I've got Senseo coffee pods left, so I have time to refine my search.  Nothing will have to be decided until around the new year.

I smell olives.

And so it goes.

Saturday, November 10, 2012

I've Known This Since Childhood

"the breeze at dawn has secrets to tell you. don’t go back to sleep"  — ~Rumi

And so it goes.

Post-Election Caturday

If the shoe fits, wear it.

And so it goes.

Friday, November 9, 2012

Bookshop Saves Out-of-Print Sci-Fi 1 e-Book at a Time

I just stumbled upon this article and being both a Sci-Fi and Kindle lover I thought it a great idea.  Talk about dedication.  I had no idea that this kind of publishing (Sci-Fi) would be so complicated, but it is.
With its dramatic cover art and fantastical story plots, science fiction dared readers to dream of amazing possible futures filled with aliens, robots, and all sorts of gadgetry. Now, ironically, some of the earliest books of the genre find themselves precariously near extinction, never to make it to the future they describe. Until Singularity & Co came onto the scene, that is.
Lawyer Ash Kalb, musician-anthropologist Cici James, stylist-writer Jamil V Moen, and former Gawker media community manager Kaila Hale-Stern are the intrepid crew behind the Brooklyn-based bookshop. Each month, Singularity & Co—with the help of its community—chooses one great out-of-print or obscure science fiction novel, tracks down the copyright holders and makes that work available in DRM-free PDF, Epub, and Mobi format for subscribers.
Founded in April, after a massively successful Kickstarter campaign that earned them 350 percent of their $15,000 (£9,500) goal and kudos from authors like Neil Gaiman, Cory Doctorow and Ken McLeod, Singularity & Co hasn't always had the easiest time unraveling vintage sci-fi's copyright issues. "We knew it would be difficult to track down the legal status of the books, but it's simply much harder than we thought it would be," said James.
Books get lost along the way for a variety of reasons. There could be no perceived demand for it, publication rights become muddled, or the books are simply forgotten. Sometimes, things get political. "It's really sad because a lot of really great books get lost not because nobody wants them but because people with lots of money who claim they have the rights are stopping people who have the rights from actually doing things. We hope to help these people down the road," said Kalb, the lawyer of the group, who takes charge of helping authors and author estates untangle the copyright mess.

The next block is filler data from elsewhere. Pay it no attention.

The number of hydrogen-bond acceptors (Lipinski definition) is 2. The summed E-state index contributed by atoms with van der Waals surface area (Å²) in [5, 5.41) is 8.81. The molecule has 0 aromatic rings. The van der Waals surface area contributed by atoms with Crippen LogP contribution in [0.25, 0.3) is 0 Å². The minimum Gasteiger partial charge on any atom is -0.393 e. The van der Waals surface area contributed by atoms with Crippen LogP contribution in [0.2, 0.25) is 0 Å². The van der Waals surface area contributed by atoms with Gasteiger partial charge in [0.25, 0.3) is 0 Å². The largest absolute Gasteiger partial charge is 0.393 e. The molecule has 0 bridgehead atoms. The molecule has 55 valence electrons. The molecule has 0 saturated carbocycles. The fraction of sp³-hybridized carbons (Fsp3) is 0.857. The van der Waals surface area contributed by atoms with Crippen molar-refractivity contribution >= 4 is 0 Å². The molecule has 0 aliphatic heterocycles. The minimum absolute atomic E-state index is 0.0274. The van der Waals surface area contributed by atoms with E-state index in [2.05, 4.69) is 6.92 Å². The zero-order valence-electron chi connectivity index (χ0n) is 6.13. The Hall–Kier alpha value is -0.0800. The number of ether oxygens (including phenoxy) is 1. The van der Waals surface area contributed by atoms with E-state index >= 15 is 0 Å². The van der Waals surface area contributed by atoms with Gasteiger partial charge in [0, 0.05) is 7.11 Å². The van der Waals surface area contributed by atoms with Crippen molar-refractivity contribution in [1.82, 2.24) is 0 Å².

Since April, Singularity & Co moved into a high-ceilinged space that doubles as the team's work area for their respective personal pursuits in Brooklyn's Dumbo (down under the Manhattan Bridge overpass) neighborhood. "We call it the bookshop at the end of the Universe because we're on the edge of Dumbo, where it becomes Vinegar Hill," said Kalb, "We're surrounded by scenery that wouldn't work for anybody else, but it's perfect for us." Views of power grids greet visitors alongside shelves of sci-fi books arranged chronologically, instead of alphabetically.
It has also published two books: A Plunge Into Space by Robert Cromie and The Torch by Jack Bechdolt, both with fresh cover art re-imagined by artists today (in the future, Singularity & Co's plans to find original cover artists and secure rights for reprinting their illustrations). For its soon-to-be-released third book, Mr Stranger's Sealed Packet by Hugh MacColl, the team tracked down the lone copy out of university archives and went on a thousand-mile drive just to scan it.
Despite being out of copyright, none of the universities who owned a copy of Mr. Stranger's Sealed Packet permitted scanning. "If you're part of that university or that consortium then you have access to that book. If you don't then you don't," said James.
"Which is sad," added Kalb, "the default position of the organization seems to be, 'I don't know if this is valuable but, just in case it is, I want to make sure nobody else gets their hands on it.'"
As expected, authors and author estates are quite happy to get the call from Singularity & Co—not only because it means revived readership, but also, surprisingly, a better business deal. "We negotiated our first couple of deals based on what we thought was fair as opposed to what was normally done in the publishing industry," said Kalb, "As a result—especially for backlist stuff—we're offering just a much better deal. That's because we know we can do things efficiently and make enough to keep going that way. We also want to make sure that we're fair to everyone that we work with."
It's that benevolent business spirit that has earned Singularity & Co praise from the community. "This project is about what it appears to be about," said Kalb, "We're not in this business to make a ton of money. It'd be great if we can bring some value to the people that own this stuff and also bring the books back to the world." The bookshop works with a socially responsible enterprise framework—one that doesn't aim for astronomical profits, but simply wants to keep the lights on and the scanner running.